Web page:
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I don't know if this compound exists in real life or not. If it did, what would be the correct IUPAC nomenclature for it? According to me, it could be:

  1. 1,2-didehydrobenzene
  2. cyclohexa-1,3-dien-5-yne
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    $\begingroup$ For reference, the general class of compounds like this is called benzyne. $\endgroup$ – Tyberius May 19 '18 at 15:21
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    $\begingroup$ Pretty sure that the specific compound is also called benzyne, much like is the case for phenol. Not exactly a nomenclature book, however there is direct usage of both 'benzyne' and '1,2-didehydrobenzene' in the IUPAC GoldBook (see here and there). The third option also looks OK to me. I would guess the PIN is benzyne but could be off base. $\endgroup$ – Linear Christmas May 19 '18 at 18:55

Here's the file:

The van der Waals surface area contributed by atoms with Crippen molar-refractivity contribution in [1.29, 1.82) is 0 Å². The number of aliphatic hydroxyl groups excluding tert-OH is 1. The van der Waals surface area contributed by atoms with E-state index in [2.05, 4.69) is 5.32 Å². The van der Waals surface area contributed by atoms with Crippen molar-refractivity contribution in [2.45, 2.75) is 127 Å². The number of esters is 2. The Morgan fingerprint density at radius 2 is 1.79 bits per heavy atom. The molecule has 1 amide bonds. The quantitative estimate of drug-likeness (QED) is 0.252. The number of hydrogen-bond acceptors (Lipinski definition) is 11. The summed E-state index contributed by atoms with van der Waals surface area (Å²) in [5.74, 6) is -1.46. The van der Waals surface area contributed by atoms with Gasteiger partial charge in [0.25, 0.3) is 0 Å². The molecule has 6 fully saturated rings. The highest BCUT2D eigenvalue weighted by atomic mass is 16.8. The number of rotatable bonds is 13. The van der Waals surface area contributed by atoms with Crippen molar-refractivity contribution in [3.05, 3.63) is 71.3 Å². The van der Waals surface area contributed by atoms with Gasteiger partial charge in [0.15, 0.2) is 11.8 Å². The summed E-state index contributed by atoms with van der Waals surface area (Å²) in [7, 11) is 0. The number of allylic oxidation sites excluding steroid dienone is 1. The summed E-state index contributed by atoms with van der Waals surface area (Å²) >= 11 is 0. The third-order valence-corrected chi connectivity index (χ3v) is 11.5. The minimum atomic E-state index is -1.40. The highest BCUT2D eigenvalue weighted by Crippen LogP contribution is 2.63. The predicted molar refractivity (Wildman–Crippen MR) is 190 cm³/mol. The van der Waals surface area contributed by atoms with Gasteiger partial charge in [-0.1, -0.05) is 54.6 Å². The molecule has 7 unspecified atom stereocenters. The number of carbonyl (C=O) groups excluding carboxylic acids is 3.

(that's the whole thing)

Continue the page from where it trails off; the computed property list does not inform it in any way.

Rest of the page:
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According to this site 1 your second option Cyclohexa-1,3-dien-5-yne is IUPAC acceptable

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    $\begingroup$ I think it would be good if you answer the questions on nomenclature along with the reasoning on how to derive the name. Most students are not allowed to access ChemSpider (and other such tools) during exams. $\endgroup$ – Gaurang Tandon May 19 '18 at 15:56
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According to the current version of Nomenclature of Organic Chemistry – IUPAC Recommendations and Preferred Names 2013 (Blue Book), the preferred IUPAC name (PIN) for the compound that is given in the question is 1,2-didehydrobenzene. The name cyclohexa-1,3-dien-5-yne is acceptable for general nomenclature. The formerly used name benzyne is no longer recommended.

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